National Reconciliation Week is a time for Australians to learn about, and appreciate the diversity of Aboriginal and Torres Strait Islander cultures. Highlighted by the theme, ‘In This Together’, the need to reflect on this is crucial in the process for a reconciled Australia.
One of our 2020 Graduates, Ethan Savage, a proud Aboriginal and Torres Strait Islander, reflects on Reconciliation Week, especially beyond its end on 3 June.
As an Aboriginal and Torres Strait Islander from the Kaantju, Girrumay (Far North Queensland) and Badu Island (Torres Strait/Zenadth Kes) peoples, for me, Reconciliation Week is a time of reflection, acknowledgement and healing.
The reconciliation process is ongoing and there is still a long road ahead, and importantly, it depends on the support of non-Indigenous allies. The reconciliation process will gain real momentum, only when the trauma and issues faced by First Nations peoples are acted upon. For this article, I offer my perspective on Reconciliation Week, keeping in mind I speak for myself, whilst echoing the sentiments of my family and friends.
The key to reconciliation is education.
Remedying the continuing pain of the past is not a simple fix and does necessitate extensive change across institutional, political and social dimensions. When I look toward my family, I can see passion for a reconciled Australia, but I also witness a lot of trauma firsthand.
This is why education is vital. Change occurs at the individual level, and non-Indigenous people must have both an awareness of and knowledge on continuing issues. The status quo must be challenged and will be an uncomfortable process for both Indigenous and non-Indigenous people alike.
I believe that there are three steps that non-Indigenous people can take to play a part in fostering a more reconciled Australia.
Take a moment to self-reflect on the issues faced by Aboriginal and Torres Strait Islander peoples and how your actions may implicitly contribute to an inequitable society. Reflect on how the past continues to play a part in the detriment of our lives. It’s a simple step and is a part of your own learning process.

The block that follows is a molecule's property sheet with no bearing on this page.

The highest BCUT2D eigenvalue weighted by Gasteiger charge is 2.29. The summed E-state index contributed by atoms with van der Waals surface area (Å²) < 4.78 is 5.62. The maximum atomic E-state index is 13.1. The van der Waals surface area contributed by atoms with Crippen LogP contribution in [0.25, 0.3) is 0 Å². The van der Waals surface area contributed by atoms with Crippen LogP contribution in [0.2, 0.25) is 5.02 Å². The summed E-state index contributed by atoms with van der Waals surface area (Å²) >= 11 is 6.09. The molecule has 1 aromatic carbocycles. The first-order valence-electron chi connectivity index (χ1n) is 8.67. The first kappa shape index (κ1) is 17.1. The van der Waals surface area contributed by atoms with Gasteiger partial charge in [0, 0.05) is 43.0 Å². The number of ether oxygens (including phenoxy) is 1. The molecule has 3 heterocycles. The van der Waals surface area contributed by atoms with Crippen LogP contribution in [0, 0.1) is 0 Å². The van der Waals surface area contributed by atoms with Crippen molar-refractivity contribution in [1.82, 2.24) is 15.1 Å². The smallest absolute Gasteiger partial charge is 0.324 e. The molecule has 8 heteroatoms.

While this may be uncomfortable, there is room for growth in feeling this way. Acknowledge the reality of the situation such as transgenerational trauma, dispossession and disproportionate representation in the prison system. You can acknowledge these issues and act upon them by educating yourself. Elevate Indigenous voices in discussion and stand beside us, not in front of us.
The final step in the reconciliation process is healing, and is solely for Aboriginal and Torres Strait Islander peoples. If non-Indigenous allies play their part in reflecting and acknowledging, they are playing a positive and active role in reconciliation. It aids mutual understanding and fosters genuine change.
Take the energy surrounding Reconciliation Week and integrate it into your everyday lives. Reconciliation is an ongoing process and must continue, even with the absence of an official event in the calendar.
There are simple things that you can do to show solidarity and also facilitate your education and learning. For example, add an Acknowledgement of Country to your email signatures, support an Indigenous business, or stream a documentary about reconciliation. Share what you learn, create that culture of change and elevate Indigenous voices to the front. For me personally, I’m trying to listen to more Aboriginal and Torres Strait Islander musicians, and more regularly!
This year’s Reconciliation Week theme, ‘In This Together’ is relevant now more than ever. Families are separated by border closures and concerns about the health of our older population weigh heavily on our minds. So, walk with us, appreciate the diversity of cultures and celebrate the richness of Aboriginal and Torres Strait Islander peoples. If you can do this, we can be proud of a reconciled Australia.